MOOCs and the Tricky Business of Succeeding in the Cloud

May 29, 2014 Ray Rivera


Post-secondary education in the United States could not demonstrate more clearly that the same business model that drove its ascendancy in the 20th century is suffocating it in the 21st. In exchange for paying greater tuition, enduring longer time to completion, and assuming nearly all the risk, consumers of education receive end products that are increasingly unlikely to return positively on their investments.

Unsurprisingly, such consumers are turning to the market for feasible alternatives, and are becoming attracted to massive open online courses, or MOOCs. Using innovative combinations of cloud, mobile, and collaborative technologies, MOOCs are able to deliver entire curricula at little or no cost to education consumers, and in the same environment where they game, tweet, blog, email, IM, share, and stream.

Yet simply coupling an enterprise with enormous computing power does not guarantee success. In order to deliver effective cloud solutions we must know our customers well, and our customers’ customers even better.

For MOOCs, the customers’ customers are the very learners that are demanding a better educational product. Yet most cloud businesses remain ill-equipped to understand, much less deliver value to multiple layers of customers.

Addressing the wrong specifications

MOOCs provide one of the clearest examples of how cloud solutions can go wrong. In delivering online education, it is easier to address specifications directed by a learning management system (the customer) than to meet the needs of the learners who actually consume the content (the customer’s customers). Consequently, our customers become alienated from their customers, neglecting learners’ needs and ultimately failing to deliver value to them.

To make matters worse, vendors routinely confuse efficiency and effectiveness when reporting the merits of their products. The majority of online learning metrics describe efficiency, of which the most common are reach and reuse, two areas where efficiency gains are readily demonstrable and thereby create value for the customer. Yet the same content delivery technology does not necessarily enable regular content production or even effective learning, both of which represent value for the learners, the customer’s customer.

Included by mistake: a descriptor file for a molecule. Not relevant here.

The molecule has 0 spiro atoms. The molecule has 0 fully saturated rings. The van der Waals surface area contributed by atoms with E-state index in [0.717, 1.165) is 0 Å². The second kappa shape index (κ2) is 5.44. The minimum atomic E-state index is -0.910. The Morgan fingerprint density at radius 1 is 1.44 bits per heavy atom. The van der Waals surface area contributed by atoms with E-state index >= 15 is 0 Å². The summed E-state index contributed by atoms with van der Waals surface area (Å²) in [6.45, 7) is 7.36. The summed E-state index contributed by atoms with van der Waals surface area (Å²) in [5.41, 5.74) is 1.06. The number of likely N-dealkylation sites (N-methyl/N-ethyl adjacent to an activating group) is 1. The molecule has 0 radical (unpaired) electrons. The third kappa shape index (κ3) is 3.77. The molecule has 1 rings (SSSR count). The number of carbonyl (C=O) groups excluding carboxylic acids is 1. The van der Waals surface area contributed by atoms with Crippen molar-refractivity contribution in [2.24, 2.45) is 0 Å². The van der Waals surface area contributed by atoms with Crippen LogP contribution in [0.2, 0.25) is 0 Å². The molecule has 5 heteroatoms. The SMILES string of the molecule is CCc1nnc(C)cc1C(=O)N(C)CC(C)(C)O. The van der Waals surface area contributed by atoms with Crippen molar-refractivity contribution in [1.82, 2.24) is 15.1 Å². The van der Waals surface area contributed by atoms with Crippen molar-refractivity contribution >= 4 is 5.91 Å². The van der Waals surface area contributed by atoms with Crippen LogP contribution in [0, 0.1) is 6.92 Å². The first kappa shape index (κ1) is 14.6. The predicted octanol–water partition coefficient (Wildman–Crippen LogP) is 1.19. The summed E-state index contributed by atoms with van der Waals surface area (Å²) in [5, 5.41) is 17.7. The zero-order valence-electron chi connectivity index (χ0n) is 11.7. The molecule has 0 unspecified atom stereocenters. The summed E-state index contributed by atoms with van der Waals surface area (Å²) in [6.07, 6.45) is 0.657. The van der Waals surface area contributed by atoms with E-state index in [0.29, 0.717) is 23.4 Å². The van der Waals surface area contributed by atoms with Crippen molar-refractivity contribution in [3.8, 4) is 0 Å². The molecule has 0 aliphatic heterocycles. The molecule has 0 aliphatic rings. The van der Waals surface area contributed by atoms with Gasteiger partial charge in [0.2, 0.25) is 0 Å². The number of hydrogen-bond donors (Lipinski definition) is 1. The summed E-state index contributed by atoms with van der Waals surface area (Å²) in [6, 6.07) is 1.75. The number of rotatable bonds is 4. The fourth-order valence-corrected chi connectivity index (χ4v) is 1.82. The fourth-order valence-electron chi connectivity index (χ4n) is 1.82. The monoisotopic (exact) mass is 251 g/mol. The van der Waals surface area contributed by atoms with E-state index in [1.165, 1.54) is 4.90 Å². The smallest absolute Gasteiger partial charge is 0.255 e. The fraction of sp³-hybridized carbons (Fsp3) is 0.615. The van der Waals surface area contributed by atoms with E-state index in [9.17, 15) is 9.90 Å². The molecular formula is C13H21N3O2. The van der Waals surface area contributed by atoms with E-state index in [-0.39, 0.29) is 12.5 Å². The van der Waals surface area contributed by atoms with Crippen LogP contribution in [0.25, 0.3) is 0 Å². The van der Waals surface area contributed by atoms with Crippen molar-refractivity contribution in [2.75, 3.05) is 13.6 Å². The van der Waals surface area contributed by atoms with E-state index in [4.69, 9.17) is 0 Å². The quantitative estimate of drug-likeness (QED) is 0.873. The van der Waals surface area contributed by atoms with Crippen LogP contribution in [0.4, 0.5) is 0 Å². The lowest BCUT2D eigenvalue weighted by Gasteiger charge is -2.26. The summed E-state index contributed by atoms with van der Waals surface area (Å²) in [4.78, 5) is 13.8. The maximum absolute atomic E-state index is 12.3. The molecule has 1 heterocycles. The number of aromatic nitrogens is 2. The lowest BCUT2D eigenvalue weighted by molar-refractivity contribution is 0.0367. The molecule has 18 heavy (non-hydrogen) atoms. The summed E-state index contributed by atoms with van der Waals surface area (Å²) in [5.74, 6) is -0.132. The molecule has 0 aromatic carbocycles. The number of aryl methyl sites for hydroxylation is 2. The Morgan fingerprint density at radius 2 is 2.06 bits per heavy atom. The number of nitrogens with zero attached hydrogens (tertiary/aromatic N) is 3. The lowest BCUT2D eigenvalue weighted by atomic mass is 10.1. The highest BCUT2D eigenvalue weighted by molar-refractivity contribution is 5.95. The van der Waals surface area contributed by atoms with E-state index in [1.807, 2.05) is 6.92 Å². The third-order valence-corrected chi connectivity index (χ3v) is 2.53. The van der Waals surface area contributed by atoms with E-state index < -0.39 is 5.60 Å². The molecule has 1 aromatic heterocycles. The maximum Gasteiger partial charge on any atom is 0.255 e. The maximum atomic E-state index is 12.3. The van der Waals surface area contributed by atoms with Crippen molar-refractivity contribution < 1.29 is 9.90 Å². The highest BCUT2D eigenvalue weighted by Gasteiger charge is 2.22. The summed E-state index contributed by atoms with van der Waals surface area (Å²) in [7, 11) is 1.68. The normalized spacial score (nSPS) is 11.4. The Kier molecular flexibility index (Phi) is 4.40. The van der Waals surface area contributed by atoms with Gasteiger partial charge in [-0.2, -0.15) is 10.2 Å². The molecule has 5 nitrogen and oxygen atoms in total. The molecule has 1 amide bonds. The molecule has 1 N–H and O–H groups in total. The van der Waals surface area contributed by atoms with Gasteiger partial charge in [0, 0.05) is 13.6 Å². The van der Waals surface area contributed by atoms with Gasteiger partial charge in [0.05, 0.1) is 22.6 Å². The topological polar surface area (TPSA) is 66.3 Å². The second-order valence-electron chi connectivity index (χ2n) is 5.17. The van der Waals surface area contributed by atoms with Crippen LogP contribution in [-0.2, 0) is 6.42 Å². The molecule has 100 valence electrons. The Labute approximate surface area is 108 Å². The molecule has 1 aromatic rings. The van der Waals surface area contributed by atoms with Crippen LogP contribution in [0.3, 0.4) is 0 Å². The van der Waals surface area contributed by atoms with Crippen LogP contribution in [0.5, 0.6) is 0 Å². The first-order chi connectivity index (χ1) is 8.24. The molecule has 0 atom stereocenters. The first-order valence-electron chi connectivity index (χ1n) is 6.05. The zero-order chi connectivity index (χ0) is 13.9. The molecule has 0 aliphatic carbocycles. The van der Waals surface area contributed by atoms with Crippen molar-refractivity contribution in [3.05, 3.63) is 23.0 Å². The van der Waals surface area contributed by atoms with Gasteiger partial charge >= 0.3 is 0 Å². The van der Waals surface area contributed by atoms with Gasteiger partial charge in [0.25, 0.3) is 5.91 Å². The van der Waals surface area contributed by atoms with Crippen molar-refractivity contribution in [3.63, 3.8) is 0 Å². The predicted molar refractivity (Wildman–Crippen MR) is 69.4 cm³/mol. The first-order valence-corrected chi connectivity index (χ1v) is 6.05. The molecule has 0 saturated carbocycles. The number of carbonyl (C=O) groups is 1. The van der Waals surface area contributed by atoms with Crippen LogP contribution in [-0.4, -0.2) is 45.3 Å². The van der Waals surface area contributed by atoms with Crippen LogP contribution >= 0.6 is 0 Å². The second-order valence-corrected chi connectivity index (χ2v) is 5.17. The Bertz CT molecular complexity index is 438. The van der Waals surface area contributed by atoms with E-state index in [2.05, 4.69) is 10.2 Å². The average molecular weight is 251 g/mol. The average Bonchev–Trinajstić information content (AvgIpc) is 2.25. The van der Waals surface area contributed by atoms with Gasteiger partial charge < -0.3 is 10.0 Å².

Three paths to unlocking the value of MOOCs

It is easy to see how realizing the value of education delivered on the cloud can become a tricky business. Education is one of the most complex economic goods, and therefore requires much astuteness of what learners really come away with. Let’s look at three value propositions for MOOC consumers, using business education students as examples, although the three value propositions apply equally well to post-secondary learners in general.

1. The things you know

Human capital delivers value to learners by an accumulation of knowledge, skills, and capabilities that enable greater market competitiveness, and consequently higher wages or greater returns from venture opportunities. Although some human capital can be acquired through self-study, amounts sufficient to generate high returns on investment often cannot be readily acquired outside of an educational program.